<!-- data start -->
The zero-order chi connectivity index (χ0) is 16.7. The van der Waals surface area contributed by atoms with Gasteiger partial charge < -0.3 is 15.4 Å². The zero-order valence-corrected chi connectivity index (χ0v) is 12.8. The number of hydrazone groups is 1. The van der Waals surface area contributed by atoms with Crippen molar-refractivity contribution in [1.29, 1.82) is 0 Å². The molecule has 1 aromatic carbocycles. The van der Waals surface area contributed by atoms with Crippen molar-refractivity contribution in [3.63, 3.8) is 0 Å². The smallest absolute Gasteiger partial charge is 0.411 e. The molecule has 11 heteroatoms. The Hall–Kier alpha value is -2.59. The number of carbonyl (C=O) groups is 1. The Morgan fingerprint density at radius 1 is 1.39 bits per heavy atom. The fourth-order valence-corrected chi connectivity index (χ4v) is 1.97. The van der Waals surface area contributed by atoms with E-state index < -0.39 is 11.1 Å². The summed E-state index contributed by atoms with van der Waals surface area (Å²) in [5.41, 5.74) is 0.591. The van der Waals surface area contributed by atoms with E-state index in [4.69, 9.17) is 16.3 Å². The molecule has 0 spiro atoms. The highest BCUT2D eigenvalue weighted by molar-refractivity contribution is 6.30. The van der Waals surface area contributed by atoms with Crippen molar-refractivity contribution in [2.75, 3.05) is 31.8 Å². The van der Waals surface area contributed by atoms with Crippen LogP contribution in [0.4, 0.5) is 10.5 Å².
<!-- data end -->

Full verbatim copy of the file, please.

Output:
The zero-order chi connectivity index (χ0) is 16.7. The van der Waals surface area contributed by atoms with Gasteiger partial charge < -0.3 is 15.4 Å². The zero-order valence-corrected chi connectivity index (χ0v) is 12.8. The number of hydrazone groups is 1. The van der Waals surface area contributed by atoms with Crippen molar-refractivity contribution in [1.29, 1.82) is 0 Å². The molecule has 1 aromatic carbocycles. The van der Waals surface area contributed by atoms with Crippen molar-refractivity contribution in [3.63, 3.8) is 0 Å². The smallest absolute Gasteiger partial charge is 0.411 e. The molecule has 11 heteroatoms. The Hall–Kier alpha value is -2.59. The number of carbonyl (C=O) groups is 1. The Morgan fingerprint density at radius 1 is 1.39 bits per heavy atom. The fourth-order valence-corrected chi connectivity index (χ4v) is 1.97. The van der Waals surface area contributed by atoms with E-state index < -0.39 is 11.1 Å². The summed E-state index contributed by atoms with van der Waals surface area (Å²) in [5.41, 5.74) is 0.591. The van der Waals surface area contributed by atoms with E-state index in [4.69, 9.17) is 16.3 Å². The molecule has 0 spiro atoms. The highest BCUT2D eigenvalue weighted by molar-refractivity contribution is 6.30. The van der Waals surface area contributed by atoms with Crippen molar-refractivity contribution in [2.75, 3.05) is 31.8 Å². The van der Waals surface area contributed by atoms with Crippen LogP contribution in [0.4, 0.5) is 10.5 Å².